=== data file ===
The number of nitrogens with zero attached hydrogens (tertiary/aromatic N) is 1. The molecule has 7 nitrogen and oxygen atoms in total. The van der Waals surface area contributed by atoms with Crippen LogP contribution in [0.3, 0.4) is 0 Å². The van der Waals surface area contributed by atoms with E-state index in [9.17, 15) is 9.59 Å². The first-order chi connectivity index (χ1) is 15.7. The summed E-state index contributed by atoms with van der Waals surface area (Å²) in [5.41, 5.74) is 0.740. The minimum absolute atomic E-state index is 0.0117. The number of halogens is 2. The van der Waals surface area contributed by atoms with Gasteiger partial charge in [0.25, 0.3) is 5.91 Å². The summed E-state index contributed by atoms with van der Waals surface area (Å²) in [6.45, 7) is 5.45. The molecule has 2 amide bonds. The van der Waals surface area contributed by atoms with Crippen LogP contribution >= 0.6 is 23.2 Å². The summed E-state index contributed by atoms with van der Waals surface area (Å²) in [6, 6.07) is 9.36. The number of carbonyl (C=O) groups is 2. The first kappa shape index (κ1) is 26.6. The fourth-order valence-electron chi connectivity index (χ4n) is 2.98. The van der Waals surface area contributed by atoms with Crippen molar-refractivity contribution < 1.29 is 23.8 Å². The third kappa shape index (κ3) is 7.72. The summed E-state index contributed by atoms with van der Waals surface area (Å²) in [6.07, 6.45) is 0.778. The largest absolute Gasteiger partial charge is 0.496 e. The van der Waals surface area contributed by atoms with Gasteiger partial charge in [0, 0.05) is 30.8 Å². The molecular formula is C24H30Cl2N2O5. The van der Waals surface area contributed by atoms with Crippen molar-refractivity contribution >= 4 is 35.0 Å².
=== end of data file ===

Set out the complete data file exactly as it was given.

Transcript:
The number of nitrogens with zero attached hydrogens (tertiary/aromatic N) is 1. The molecule has 7 nitrogen and oxygen atoms in total. The van der Waals surface area contributed by atoms with Crippen LogP contribution in [0.3, 0.4) is 0 Å². The van der Waals surface area contributed by atoms with E-state index in [9.17, 15) is 9.59 Å². The first-order chi connectivity index (χ1) is 15.7. The summed E-state index contributed by atoms with van der Waals surface area (Å²) in [5.41, 5.74) is 0.740. The minimum absolute atomic E-state index is 0.0117. The number of halogens is 2. The van der Waals surface area contributed by atoms with Gasteiger partial charge in [0.25, 0.3) is 5.91 Å². The summed E-state index contributed by atoms with van der Waals surface area (Å²) in [6.45, 7) is 5.45. The molecule has 2 amide bonds. The van der Waals surface area contributed by atoms with Crippen LogP contribution >= 0.6 is 23.2 Å². The summed E-state index contributed by atoms with van der Waals surface area (Å²) in [6, 6.07) is 9.36. The number of carbonyl (C=O) groups is 2. The first kappa shape index (κ1) is 26.6. The fourth-order valence-electron chi connectivity index (χ4n) is 2.98. The van der Waals surface area contributed by atoms with Crippen molar-refractivity contribution < 1.29 is 23.8 Å². The third kappa shape index (κ3) is 7.72. The summed E-state index contributed by atoms with van der Waals surface area (Å²) in [6.07, 6.45) is 0.778. The largest absolute Gasteiger partial charge is 0.496 e. The van der Waals surface area contributed by atoms with Gasteiger partial charge in [0, 0.05) is 30.8 Å². The molecular formula is C24H30Cl2N2O5. The van der Waals surface area contributed by atoms with Crippen molar-refractivity contribution >= 4 is 35.0 Å².